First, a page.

F13 quiz 1 condensed notes

After one halflife by definition onehalf of the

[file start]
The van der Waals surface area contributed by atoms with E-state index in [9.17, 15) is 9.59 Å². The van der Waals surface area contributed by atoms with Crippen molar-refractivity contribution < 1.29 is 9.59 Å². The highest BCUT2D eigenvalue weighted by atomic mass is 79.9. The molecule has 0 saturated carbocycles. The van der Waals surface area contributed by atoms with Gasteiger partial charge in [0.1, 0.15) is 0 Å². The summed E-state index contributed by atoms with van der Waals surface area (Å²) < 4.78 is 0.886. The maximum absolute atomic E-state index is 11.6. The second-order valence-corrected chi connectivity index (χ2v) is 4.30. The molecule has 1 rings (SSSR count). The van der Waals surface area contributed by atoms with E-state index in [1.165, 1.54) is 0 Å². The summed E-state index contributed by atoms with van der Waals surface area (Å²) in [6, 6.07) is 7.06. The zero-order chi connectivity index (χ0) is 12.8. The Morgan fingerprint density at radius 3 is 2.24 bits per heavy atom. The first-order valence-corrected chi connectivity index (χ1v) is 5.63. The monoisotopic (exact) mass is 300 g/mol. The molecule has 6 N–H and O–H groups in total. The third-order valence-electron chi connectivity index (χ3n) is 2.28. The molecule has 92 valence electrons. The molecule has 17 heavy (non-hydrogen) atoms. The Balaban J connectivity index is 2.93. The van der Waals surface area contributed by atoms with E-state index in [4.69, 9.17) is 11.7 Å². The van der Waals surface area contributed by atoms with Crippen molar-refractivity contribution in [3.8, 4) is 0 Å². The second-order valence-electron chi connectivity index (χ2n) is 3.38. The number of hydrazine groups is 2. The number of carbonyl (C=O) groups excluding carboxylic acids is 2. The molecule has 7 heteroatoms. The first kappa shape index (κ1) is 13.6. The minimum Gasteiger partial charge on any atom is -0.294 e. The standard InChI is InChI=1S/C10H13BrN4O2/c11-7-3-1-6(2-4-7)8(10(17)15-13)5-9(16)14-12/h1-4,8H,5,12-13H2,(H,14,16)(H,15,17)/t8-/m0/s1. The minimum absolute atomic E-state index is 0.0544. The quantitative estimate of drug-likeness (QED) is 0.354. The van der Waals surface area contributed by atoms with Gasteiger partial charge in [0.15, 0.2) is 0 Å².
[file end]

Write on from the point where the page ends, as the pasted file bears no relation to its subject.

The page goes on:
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Unformatted text preview: roscopic crystals of muscovite aligned in a single direction. Alignment of needle ­like or sheet ­like crystals in metamorphic rocks perpendicular to the direction of rock stresses is a very common feature known as metamorphic foliation. More intense metamorphism creates schist in which the mica crystals are large enough to be easily visible to the unaided eye. A high ­grade, layered metamorphic rock called gneiss could have been developed from almost any sort of parent rock. In dynamic metamorphism, intense shearing [item (iii) above] predominates, transforming the rock into a mass of tiny crystals. In contact metamorphism, high temperature [item (i) above] predominates as a mass of hot magma invades and bakes the host rock. The effects of contact metamorphism are restricted to the near vicinity of the invading magma, along its contact with the host rock. Regional metamorphism involves all of factors (i) through (iv) in a vast terrain deep beneath a major mountain range under construction. Regional metamorphism is probably in progress today deep beneath the Himalaya Mountains. LECTURE 7: ISOTOPIC AGES James Hutton, the Scottish naturalist, is credited with first fully grasping the the notion deep time, an assumption that is the foundation of geological science, evolutionary biology, and astronomy and which has profound implications within human philosophy, culture and religion. During the 1700’s and 1800’s, early geologists tried to decipher the lengths of time required to produce various aspects of the Earth as we observe it. For example, Scottish geological pioneer Charles Lyell counted ancient lake varves (annual sediment deposits) in a rock formation in the Massif Central in France, and found that it took over 300,000 years to form, much longer than the accepted paradigm at that time seemed to permit. Once the idea of geologic deep time became established, various "hourglass" methods were devised to tell ages of geologic events. One example is the salinity of the ocean, as studied by Irish physicist John Joly in 1899: by taking the amount of salt in the oceans today (grams), and dividing it by the rate at which salt is delivered to them by rivers (grams/year), he determined that it would take about 90 million years for an originally fresh ­water ocean to become as salty as it is now. However, Joly’s calculation assumes that no salt ever left the ocean. We now know of various mechanisms by which salt can be lost (organic activity, albitization, etc.), though because they occur far beneath the ocean they are very hard to quantif...
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